Anyone know anything about 19th Century Ship Steam Engines?

Discussion in 'The Intelligence Cell' started by Jorolat, Aug 23, 2010.

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  1. Hi,

    The attached photo shows the recently recovered remains of an 1890s cargo ship that was used as a blockship during the First World War.

    There's an anchor coming in from centre-left below which is an object with a rectangular face-plate.

    A crew member on the barge carrying the remains said it was an "engine rocker". I've done some googling but probably didn't use the right keywords because I'm still none the wiser.

    The crew member said the section above the anchor shank is the curved arch of the wreck's stern, with the vertical section on the right being the bottom of the keel above which (ie to the left) the rudder was once fixed.

    The chap also said that other members of the crew thought the squat L-shaped item at top left may be the top of the rudder post (ie the rudder once lay between it and the bottom of the keel to the right).

    Can anyone identify, or confirm, what the objects in the photo are, please?

    John Latter / Jorolat

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  2. Looks a bit part of a reciprocating steam engine.
  3. Thank you, Clanky, and thank you for the link, CQMS.

  4. jim24

    jim24 Book Reviewer

    Its a conrod from the piston, these are on the PS Waverly. I knew my love of steam engines would come in useful on ARRSE one day

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  5. jim24

    jim24 Book Reviewer

    Here's a better shot of a conrod on a model traction engine, they are all much the same

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  6. jim24

    jim24 Book Reviewer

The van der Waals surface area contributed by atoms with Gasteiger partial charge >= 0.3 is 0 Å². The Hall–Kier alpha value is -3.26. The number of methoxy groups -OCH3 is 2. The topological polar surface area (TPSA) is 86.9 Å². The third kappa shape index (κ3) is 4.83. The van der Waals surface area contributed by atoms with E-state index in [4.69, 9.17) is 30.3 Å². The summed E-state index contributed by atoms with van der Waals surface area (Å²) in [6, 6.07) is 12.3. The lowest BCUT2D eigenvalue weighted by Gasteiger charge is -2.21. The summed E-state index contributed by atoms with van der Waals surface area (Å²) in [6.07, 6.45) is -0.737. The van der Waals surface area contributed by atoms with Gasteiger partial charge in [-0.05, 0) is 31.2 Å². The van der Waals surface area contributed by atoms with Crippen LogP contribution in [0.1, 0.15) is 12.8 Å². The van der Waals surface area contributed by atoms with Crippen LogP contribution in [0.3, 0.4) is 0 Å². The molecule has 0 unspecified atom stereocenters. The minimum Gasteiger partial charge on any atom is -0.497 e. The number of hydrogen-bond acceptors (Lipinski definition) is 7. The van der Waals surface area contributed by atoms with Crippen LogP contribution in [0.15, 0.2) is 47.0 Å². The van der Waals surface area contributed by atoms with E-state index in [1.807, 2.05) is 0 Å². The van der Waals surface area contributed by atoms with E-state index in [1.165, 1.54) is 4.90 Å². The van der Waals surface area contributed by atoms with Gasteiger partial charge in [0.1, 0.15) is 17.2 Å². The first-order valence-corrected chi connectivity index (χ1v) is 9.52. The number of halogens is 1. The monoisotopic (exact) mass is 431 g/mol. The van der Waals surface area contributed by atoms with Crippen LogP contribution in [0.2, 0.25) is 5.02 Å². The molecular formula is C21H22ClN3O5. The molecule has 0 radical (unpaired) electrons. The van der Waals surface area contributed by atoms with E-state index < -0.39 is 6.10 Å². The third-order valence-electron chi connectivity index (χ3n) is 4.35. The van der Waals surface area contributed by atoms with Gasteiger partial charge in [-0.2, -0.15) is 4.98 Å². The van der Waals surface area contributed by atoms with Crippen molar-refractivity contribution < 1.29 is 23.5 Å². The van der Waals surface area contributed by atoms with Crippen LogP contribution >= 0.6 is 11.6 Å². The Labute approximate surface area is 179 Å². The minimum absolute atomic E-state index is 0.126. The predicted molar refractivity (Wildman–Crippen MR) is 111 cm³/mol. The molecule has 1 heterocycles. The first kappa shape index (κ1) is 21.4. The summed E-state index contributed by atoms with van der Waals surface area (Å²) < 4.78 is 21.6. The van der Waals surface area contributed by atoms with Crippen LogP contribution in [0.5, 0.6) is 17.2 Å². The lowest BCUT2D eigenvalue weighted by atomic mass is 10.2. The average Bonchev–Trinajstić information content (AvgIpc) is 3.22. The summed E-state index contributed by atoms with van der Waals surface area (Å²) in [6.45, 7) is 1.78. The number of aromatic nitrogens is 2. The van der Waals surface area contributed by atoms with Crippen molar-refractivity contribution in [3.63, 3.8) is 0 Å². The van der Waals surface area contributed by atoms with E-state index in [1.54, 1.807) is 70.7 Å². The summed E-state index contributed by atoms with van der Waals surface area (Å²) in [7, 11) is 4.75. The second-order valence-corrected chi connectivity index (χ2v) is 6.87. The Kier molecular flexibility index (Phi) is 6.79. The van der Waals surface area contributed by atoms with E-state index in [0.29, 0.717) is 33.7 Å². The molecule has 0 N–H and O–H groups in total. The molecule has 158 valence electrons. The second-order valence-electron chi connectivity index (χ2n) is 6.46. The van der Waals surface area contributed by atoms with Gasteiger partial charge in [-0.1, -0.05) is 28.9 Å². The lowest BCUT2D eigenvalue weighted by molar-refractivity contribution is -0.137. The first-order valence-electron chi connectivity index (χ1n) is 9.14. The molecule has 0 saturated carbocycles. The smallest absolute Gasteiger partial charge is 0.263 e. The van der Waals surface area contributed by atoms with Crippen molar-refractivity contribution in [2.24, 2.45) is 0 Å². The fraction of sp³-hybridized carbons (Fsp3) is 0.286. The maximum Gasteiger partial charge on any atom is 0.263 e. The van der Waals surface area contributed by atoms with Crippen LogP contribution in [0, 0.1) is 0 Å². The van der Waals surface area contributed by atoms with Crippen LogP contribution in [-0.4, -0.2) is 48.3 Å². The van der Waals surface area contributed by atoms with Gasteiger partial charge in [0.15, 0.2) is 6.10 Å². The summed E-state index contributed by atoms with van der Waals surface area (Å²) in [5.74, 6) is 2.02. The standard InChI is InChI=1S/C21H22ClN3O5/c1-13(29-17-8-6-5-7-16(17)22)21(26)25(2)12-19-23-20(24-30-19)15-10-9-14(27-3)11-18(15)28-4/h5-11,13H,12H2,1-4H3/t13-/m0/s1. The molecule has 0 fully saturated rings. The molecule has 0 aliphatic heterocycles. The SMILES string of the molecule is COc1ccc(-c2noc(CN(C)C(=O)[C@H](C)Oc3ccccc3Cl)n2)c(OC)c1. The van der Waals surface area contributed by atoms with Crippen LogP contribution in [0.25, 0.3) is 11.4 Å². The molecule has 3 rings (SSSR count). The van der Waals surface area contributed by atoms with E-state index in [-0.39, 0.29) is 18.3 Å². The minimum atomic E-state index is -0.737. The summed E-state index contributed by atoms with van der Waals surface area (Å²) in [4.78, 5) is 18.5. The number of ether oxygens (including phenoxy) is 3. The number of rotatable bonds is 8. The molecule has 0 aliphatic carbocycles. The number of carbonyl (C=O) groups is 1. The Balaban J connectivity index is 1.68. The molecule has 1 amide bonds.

The large curved piece could be one of the mounts for a boiler it looks a bit big for the piston cylinder mount
  7. Thanks for the images, Jim :)

    I don't know anything about engines myself, but the crew member did say the section above the anchor shank in the photo is the curved arch of the wreck's stern, with the vertical section on the right being the bottom of the keel.

  8. If my guess is right its a piece of rusty metal
  9. Don,t think its a conrod, It would have to have some means of fitting to a crank..and bearings both ends! and that piece of metal seems to have neither.
  10. jim24

    jim24 Book Reviewer

    Steam engine connection rods are nothing like the piston con rods in a modern petrol or diesel engine, and having worked on quite a few I would say its from a late 19th century as stated it would be interesting to know something about the wreck, what kind of ship it was, if it was screw or paddle driven, Where it was built,ect as these would all help to to find out who built the engine, as then, as it is now there were not that many marine engine manufacturers
  11. jim24

    jim24 Book Reviewer

    most people do not get the connection between steam engines and tanks, but the first tanks were built by Fosters who made Traction engines this one is a post 1916 model and that's why it has a tank on its front, it belongs to a bloke I know when we were at the Llandsyl steam fair earlier in the summer

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  12. You are Fred Dibnah arn't you!
  13. Have a look here
  14. The wreck is that of a First World War blockship which was sunk in 1915 in Dover Harbour, Jim.

    Its currently in the process of being removed and I've uploaded some photos of the vessels involved in the operation under a Spanish Prince tag.

    This is part of the caption to the Panorama of the First World War Spanish Prince Wreck Site photo:

    The "Spanish Prince" was built in 1894 by Charles Connell and Company at Glasgow with a tonnage of 6505grt, a length of 450ft, a beam of 52ft 2in and a service speed of 11 knots. She was launched on Wednesday, 6th June 1894, and completed in the following August as the "Knight Batchelor" for Greenshields, Cowie & Co. of Liverpool, a company whose history goes back to 1795.

    I've also attached a sonar image of the wreck taken a few years ago - it was this photo that originally got me interested!

    Charles Lightoller also has a connection with the Spanish Prince (he was second mate on the RMS Titanic).


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